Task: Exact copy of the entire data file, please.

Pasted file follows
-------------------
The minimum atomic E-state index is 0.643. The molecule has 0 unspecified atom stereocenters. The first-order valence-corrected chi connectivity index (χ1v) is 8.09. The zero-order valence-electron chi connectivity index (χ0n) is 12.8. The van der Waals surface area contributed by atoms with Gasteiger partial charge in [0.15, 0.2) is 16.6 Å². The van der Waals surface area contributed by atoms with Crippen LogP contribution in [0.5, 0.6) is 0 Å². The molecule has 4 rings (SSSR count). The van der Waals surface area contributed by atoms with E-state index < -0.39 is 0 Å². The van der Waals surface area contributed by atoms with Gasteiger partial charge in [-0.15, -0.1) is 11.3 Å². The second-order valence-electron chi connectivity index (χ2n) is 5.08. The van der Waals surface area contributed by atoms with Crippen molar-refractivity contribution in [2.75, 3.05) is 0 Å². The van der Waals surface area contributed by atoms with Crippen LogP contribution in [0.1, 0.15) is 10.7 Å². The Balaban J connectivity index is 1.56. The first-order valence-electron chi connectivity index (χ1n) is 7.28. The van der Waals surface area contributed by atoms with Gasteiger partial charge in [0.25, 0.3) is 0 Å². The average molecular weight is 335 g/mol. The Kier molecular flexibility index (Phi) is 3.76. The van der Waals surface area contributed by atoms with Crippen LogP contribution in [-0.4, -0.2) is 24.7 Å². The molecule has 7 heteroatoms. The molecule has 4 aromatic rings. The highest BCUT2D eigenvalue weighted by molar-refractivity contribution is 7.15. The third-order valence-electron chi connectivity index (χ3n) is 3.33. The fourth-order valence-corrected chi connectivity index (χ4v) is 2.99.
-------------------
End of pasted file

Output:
The minimum atomic E-state index is 0.643. The molecule has 0 unspecified atom stereocenters. The first-order valence-corrected chi connectivity index (χ1v) is 8.09. The zero-order valence-electron chi connectivity index (χ0n) is 12.8. The van der Waals surface area contributed by atoms with Gasteiger partial charge in [0.15, 0.2) is 16.6 Å². The van der Waals surface area contributed by atoms with Crippen LogP contribution in [0.5, 0.6) is 0 Å². The molecule has 4 rings (SSSR count). The van der Waals surface area contributed by atoms with E-state index < -0.39 is 0 Å². The van der Waals surface area contributed by atoms with Gasteiger partial charge in [-0.15, -0.1) is 11.3 Å². The second-order valence-electron chi connectivity index (χ2n) is 5.08. The van der Waals surface area contributed by atoms with Crippen molar-refractivity contribution in [2.75, 3.05) is 0 Å². The van der Waals surface area contributed by atoms with Crippen LogP contribution in [0.1, 0.15) is 10.7 Å². The Balaban J connectivity index is 1.56. The first-order valence-electron chi connectivity index (χ1n) is 7.28. The van der Waals surface area contributed by atoms with Gasteiger partial charge in [0.25, 0.3) is 0 Å². The average molecular weight is 335 g/mol. The Kier molecular flexibility index (Phi) is 3.76. The van der Waals surface area contributed by atoms with Crippen LogP contribution in [-0.4, -0.2) is 24.7 Å². The molecule has 7 heteroatoms. The molecule has 4 aromatic rings. The highest BCUT2D eigenvalue weighted by molar-refractivity contribution is 7.15. The third-order valence-electron chi connectivity index (χ3n) is 3.33. The fourth-order valence-corrected chi connectivity index (χ4v) is 2.99.